Now in 2020 I see everyone on this planet stating Black Lives Matter.  Countless numbers of Black Trans women and Black sex workers are brutalised and murdered around the world every day. The perpetrators sometimes include Black men.  Nobody goes on marches for them, or  acknowledges that they were even part of the Black race.  Black women are mistreated and murdered, by racist violence, the police, and often times by Black men they know.  Very few people say their name.  Even less want to look at the reality of living in a body that is supposed to shut up and put up with everyone else’s pain.  Black Lives Matter, but as a fat, bisexual, nonbinary, disabled Black person, I have rarely felt like my life held any worth.  I have lived with trauma, abuse, violence and my own self-hate for most of my life.  I have been so desperate that I self harmed as a way to cope being an abuse survivor with several mental health illnesses.  My first suicide attempt was when I was eight years old.  Everyone says Black Lives Matter, but the reality is unless you’re a cisgender straight man living in America, your Black life doesn’t mean that much at all.

I do not feel hopeful for the future.  I have seen the way older people without a family are left to rot by systems that are supposed to care.  When I was last in a mental health hospital, the fact that I had no family meant I was destined to stay there for good, despite being assaulted twice by other patients in just eight days.  It was my white friend with a posh accent, who called the secure ward and convinced them to let me out and into their care.  As grateful as I am to my friend, it saddens me to know the hospital medics would rather listen to a white middle-class person they had never met, than listen to my pleas to be discharged before I was assaulted again.  Medical racism, biphobia and fatphobia is literally life threatening for me.

Does my Black life matter to you? If you are white or a non-black person of colour, are you only concerned with Black folks murdered in the U.S, while ignoring those Black people being killed the next street over from you?  If you are Black, do you only care about other Black folks who look like you?  Do you ignore the most vulnerable Black lives because they are also queer, old, fat, disabled, homeless, or a sex worker?  Do you pick and choose which Black lives matter to you?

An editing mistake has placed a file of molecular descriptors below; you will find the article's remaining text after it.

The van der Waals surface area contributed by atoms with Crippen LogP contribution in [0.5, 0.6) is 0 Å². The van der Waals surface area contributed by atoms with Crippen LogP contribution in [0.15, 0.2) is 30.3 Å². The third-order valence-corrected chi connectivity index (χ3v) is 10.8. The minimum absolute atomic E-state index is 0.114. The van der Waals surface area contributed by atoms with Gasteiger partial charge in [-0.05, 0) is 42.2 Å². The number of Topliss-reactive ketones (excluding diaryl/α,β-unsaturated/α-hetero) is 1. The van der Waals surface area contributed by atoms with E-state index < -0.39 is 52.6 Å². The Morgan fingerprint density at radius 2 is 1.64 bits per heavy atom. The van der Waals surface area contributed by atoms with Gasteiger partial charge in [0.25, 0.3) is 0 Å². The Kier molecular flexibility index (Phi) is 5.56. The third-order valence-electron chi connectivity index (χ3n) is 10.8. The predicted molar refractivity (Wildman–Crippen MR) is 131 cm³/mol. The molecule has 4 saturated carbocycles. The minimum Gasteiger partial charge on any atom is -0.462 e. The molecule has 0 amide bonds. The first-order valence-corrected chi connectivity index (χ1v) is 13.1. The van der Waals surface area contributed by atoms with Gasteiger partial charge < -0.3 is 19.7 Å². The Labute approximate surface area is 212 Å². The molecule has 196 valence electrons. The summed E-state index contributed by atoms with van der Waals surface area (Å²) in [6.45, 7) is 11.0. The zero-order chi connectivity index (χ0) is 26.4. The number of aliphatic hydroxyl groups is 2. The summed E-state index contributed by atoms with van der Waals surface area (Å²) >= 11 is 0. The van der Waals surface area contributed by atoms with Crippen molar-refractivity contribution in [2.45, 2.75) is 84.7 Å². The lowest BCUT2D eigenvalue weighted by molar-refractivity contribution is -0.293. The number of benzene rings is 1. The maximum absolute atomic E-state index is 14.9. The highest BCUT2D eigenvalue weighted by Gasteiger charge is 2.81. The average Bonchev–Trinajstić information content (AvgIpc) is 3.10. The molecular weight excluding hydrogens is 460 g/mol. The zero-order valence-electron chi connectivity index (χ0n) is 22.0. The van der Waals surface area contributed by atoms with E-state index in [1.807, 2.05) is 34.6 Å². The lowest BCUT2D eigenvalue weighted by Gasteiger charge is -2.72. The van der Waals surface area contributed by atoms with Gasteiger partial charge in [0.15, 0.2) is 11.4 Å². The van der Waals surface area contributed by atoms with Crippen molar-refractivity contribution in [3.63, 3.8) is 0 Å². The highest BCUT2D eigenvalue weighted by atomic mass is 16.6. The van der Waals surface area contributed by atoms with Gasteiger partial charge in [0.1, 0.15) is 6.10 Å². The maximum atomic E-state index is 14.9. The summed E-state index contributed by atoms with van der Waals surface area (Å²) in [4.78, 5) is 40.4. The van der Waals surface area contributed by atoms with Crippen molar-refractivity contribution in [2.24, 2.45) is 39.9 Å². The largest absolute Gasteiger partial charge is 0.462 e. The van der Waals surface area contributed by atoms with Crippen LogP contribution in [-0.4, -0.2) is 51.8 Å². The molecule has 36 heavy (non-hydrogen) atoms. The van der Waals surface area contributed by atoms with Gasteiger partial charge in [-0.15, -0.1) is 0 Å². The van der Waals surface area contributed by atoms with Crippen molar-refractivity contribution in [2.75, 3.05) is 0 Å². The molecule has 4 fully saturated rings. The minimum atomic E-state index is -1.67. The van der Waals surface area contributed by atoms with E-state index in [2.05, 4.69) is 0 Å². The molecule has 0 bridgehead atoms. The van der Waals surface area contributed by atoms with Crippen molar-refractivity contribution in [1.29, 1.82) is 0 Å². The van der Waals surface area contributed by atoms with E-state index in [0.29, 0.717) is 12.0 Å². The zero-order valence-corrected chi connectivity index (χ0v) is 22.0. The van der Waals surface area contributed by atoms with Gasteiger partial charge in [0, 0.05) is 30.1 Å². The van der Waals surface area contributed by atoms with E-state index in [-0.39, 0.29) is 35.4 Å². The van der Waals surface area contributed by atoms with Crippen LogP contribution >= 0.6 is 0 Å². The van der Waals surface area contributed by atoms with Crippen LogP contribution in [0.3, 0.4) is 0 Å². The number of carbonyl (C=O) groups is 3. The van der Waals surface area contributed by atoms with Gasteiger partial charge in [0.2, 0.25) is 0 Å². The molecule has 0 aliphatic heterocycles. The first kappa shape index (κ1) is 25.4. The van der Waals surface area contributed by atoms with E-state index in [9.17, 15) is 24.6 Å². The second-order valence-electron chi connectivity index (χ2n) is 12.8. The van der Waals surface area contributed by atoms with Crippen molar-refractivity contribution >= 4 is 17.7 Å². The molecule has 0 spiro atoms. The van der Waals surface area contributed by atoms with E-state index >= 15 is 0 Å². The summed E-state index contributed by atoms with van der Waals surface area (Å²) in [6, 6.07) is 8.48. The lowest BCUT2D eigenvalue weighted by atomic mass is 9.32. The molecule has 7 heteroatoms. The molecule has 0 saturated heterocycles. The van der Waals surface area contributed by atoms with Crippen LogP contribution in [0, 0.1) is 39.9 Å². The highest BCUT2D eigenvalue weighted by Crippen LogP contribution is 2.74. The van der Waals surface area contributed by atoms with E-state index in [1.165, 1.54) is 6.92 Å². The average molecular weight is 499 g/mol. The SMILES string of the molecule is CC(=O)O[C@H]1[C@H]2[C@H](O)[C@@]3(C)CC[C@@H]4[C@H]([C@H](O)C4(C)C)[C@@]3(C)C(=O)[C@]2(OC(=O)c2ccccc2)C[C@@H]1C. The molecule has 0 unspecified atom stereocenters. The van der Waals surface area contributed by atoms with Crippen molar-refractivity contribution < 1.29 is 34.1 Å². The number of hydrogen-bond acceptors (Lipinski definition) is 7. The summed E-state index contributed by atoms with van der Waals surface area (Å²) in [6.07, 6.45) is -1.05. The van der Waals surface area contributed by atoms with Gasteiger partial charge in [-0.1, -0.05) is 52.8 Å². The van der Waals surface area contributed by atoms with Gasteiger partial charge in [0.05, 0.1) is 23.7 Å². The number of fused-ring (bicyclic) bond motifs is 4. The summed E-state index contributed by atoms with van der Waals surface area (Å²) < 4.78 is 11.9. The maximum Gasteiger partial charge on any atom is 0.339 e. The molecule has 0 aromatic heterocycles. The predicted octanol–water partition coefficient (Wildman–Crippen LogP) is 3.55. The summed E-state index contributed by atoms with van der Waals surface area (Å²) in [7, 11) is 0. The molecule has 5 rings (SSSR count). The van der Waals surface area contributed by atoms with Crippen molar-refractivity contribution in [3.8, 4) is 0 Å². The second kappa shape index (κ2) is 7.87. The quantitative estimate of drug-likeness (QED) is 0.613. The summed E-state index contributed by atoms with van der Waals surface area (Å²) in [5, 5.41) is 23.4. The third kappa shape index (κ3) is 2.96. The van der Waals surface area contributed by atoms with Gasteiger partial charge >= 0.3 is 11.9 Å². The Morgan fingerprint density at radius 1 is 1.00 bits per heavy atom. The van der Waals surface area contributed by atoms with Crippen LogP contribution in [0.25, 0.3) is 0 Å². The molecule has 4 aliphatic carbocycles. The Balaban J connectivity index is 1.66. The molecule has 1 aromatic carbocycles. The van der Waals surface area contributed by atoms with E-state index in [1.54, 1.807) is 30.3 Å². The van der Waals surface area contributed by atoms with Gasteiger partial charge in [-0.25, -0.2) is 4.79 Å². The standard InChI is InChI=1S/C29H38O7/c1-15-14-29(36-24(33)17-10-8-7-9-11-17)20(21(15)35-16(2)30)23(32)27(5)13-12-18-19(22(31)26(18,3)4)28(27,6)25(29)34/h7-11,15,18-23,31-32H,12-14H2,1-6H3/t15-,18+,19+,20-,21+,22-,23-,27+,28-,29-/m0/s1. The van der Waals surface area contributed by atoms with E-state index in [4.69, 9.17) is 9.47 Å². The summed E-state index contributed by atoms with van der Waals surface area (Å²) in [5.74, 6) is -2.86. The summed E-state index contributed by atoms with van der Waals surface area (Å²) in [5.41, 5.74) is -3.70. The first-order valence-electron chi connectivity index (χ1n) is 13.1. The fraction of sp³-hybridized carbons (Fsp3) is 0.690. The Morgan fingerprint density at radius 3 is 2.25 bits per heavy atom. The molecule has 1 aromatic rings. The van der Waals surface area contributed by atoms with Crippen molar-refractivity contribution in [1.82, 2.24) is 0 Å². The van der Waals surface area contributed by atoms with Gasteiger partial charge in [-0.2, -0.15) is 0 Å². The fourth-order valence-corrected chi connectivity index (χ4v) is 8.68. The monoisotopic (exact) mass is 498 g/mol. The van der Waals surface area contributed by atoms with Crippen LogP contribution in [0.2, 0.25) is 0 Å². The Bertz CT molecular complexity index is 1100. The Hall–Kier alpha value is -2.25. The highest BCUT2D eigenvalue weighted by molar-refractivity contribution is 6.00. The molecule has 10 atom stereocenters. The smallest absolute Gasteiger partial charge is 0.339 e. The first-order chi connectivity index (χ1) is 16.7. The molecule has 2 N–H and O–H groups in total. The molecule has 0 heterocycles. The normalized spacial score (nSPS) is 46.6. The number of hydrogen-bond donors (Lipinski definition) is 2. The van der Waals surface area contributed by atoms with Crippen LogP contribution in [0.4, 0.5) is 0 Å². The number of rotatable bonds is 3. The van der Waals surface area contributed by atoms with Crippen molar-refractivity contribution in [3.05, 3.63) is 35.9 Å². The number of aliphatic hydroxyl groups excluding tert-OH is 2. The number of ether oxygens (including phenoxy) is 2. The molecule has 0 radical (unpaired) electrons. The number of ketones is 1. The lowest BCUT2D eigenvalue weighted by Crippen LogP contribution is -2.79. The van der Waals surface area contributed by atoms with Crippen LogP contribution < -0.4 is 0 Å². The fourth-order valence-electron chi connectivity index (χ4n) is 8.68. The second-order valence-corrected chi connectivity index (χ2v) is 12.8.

There are some worlds I can straddle, but many more I cannot when I am shoved between the cracks.  If the only way my Black life matters is to keep my sexuality a secret, ignore my gender presentation, and pretend I’m just like you, then my life never mattered to you in the first place.

If you learned something from this piece, consider making a donation to my tip jar at Paypal.me/ACrystalGem

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Black Lives Matter. And that includes black bisexual lives too.“

Check out the Bi’s of Colour report. https://bisexualresearch.files.wordpress.com/2015/06/bis-of-colour-survey-report.pdf

Bisexuals have higher rates of suicideality, mental and physical health problems, Poverty, homelessness etc than cis lesbian and gay people. Black people have the highest rates too.

Where do you think this leaves black bi people, especially thoae of us who are also Trans and cis women/ gender Variant?

How to Not Die: Some Survival Tips for Black Women Who Are Asked to Do Too Much

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Photo credit: @heardinlondon

The Golden Road to Hell

There are racists with good aim:
White folks who know how to throw a brick;
How to spit,
How to hit their mark
On my bloody back.
They’re easy to spot,
I can try to avoid
But their strong arms
Make my bones and my spirt crack.

And then there are well-meaning racists,
With soft words
And good intent.
And silence as your life goes down the golden road
To hell.
They make you hurt.
They leave no mark.
And they smile at you all the while.
How can I avoid
What I can hardly see?
So many of them in alternative communities.
And when I bleed
The pain is on the inside
My lungs fill with blood
From their two-faced lies.

Must I choose
Between a kick, a bruise
And those who dismiss, withhold and use?
I can dress physical scars
With bandages and gauze.
How can I soothe?
How can I heal?
The disdain they hold me in their eyes?
Never being seen as human
By an enemy who smiles.
It makes me doubt my own mind.
But racism is a tool to keep folk like me down
Whether a punch to my face
Or destruction with a smile.